The third level is the plot itself.  The plot must force the characters to find the answer to that question.

In essence what this boils down to is character equals plot, and plot equals character, and both answer the Big Question. 

All of this sounds rather esoteric with the result being a morality play, but it isn't, really.  What you are doing is creating a skeleton to build your story on that will give it depth.

The Big Question is one you ask yourself as you develop the story, but the reader may never be aware of it in a conscious way.

The really important thing to remember is that you must find a question and a story means of examining the two sides that interests you.  You will be spending a lot of time with this story and its characters, and no book is more unpleasant to write or impossible to finish than one you are either bored with or has major characters you don't like.

We'll look at different places to find a Big Question in the coming blog articles.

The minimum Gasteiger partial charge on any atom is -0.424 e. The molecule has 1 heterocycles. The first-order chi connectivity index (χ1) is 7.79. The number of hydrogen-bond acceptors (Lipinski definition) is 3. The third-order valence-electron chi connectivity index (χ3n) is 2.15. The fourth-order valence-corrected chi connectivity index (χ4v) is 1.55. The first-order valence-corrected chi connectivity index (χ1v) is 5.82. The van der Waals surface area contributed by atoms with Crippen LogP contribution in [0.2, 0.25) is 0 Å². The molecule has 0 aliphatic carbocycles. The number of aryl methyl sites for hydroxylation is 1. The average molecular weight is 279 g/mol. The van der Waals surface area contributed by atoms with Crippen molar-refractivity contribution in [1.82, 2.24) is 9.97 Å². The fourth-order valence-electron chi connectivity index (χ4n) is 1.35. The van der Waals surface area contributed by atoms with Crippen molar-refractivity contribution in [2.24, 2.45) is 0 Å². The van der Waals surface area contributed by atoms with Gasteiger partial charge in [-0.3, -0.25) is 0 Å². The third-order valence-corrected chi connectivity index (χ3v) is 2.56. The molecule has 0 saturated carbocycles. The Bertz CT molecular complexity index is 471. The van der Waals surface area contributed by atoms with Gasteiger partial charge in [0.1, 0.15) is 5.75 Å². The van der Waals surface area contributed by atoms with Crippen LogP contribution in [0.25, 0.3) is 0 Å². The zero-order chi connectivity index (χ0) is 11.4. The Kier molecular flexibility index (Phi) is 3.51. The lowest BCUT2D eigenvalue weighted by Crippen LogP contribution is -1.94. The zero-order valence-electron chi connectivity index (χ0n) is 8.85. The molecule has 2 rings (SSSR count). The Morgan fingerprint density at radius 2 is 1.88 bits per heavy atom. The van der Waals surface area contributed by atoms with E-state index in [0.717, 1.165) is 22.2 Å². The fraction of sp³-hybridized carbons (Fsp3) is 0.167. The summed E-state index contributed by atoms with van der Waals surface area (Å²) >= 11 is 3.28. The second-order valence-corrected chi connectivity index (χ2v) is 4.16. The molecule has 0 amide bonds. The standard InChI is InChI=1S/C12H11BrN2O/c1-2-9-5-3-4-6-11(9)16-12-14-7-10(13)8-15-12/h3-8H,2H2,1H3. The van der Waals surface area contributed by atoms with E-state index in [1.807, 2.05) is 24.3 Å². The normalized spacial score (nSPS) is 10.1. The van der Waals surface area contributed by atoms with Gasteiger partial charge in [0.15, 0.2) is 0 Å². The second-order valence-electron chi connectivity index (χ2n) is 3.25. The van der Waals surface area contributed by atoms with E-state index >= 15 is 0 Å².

Part 1:

Monday, June 13, 2022

The Big Question

 For the next month or so, I’m publishing my workshop, including worksheets, called “The Big Question” where I’ll lead you through one method of going from a simple idea to a complete outline of your novel. Remember that you can ask me questions via the comments under each blog or by hitting reply if you get my content via my .io group.  Enjoy!

The Big Question

How to Create a Powerful Novel

from a Few Ideas and One Big Question


Marilynn Byerly

Have you ever read a story then felt dissatisfied by it as you put it down?  

You thought about the story's elements.  The main characters were likable enough, the story had plenty of action and conflict, the bad guy was suitably bad and powerful enough to be a challenge, and the story ended the way it should, but something was missing.